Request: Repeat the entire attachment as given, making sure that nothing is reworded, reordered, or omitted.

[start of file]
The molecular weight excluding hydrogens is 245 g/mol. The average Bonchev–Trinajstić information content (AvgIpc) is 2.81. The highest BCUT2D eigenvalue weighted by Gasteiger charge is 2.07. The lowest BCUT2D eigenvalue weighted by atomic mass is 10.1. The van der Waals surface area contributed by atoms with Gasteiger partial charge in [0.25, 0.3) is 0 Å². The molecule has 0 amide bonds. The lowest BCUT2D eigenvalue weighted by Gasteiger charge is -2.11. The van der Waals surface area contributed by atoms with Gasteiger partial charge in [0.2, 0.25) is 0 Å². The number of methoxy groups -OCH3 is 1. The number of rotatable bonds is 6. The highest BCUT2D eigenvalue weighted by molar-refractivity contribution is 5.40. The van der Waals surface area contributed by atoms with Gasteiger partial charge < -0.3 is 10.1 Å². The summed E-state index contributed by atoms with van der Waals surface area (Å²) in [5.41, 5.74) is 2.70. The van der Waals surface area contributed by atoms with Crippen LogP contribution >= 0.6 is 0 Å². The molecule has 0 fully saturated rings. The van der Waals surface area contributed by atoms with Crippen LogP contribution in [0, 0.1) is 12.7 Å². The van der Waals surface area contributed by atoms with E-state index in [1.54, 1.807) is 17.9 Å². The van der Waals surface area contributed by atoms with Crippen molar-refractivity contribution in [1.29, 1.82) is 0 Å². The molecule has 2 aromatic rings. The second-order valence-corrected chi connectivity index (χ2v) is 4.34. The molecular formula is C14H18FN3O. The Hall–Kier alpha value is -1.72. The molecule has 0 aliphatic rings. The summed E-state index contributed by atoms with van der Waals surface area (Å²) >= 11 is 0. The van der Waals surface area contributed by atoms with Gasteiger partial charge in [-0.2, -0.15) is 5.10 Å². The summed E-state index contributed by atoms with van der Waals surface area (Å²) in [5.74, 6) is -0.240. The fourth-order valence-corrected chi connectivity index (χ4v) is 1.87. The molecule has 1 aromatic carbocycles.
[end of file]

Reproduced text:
The molecular weight excluding hydrogens is 245 g/mol. The average Bonchev–Trinajstić information content (AvgIpc) is 2.81. The highest BCUT2D eigenvalue weighted by Gasteiger charge is 2.07. The lowest BCUT2D eigenvalue weighted by atomic mass is 10.1. The van der Waals surface area contributed by atoms with Gasteiger partial charge in [0.25, 0.3) is 0 Å². The molecule has 0 amide bonds. The lowest BCUT2D eigenvalue weighted by Gasteiger charge is -2.11. The van der Waals surface area contributed by atoms with Gasteiger partial charge in [0.2, 0.25) is 0 Å². The number of methoxy groups -OCH3 is 1. The number of rotatable bonds is 6. The highest BCUT2D eigenvalue weighted by molar-refractivity contribution is 5.40. The van der Waals surface area contributed by atoms with Gasteiger partial charge < -0.3 is 10.1 Å². The summed E-state index contributed by atoms with van der Waals surface area (Å²) in [5.41, 5.74) is 2.70. The van der Waals surface area contributed by atoms with Crippen LogP contribution >= 0.6 is 0 Å². The molecule has 0 fully saturated rings. The van der Waals surface area contributed by atoms with Crippen LogP contribution in [0, 0.1) is 12.7 Å². The van der Waals surface area contributed by atoms with E-state index in [1.54, 1.807) is 17.9 Å². The van der Waals surface area contributed by atoms with Crippen molar-refractivity contribution in [1.29, 1.82) is 0 Å². The molecule has 2 aromatic rings. The second-order valence-corrected chi connectivity index (χ2v) is 4.34. The molecular formula is C14H18FN3O. The Hall–Kier alpha value is -1.72. The molecule has 0 aliphatic rings. The summed E-state index contributed by atoms with van der Waals surface area (Å²) >= 11 is 0. The van der Waals surface area contributed by atoms with Gasteiger partial charge in [-0.2, -0.15) is 5.10 Å². The summed E-state index contributed by atoms with van der Waals surface area (Å²) in [5.74, 6) is -0.240. The fourth-order valence-corrected chi connectivity index (χ4v) is 1.87. The molecule has 1 aromatic carbocycles.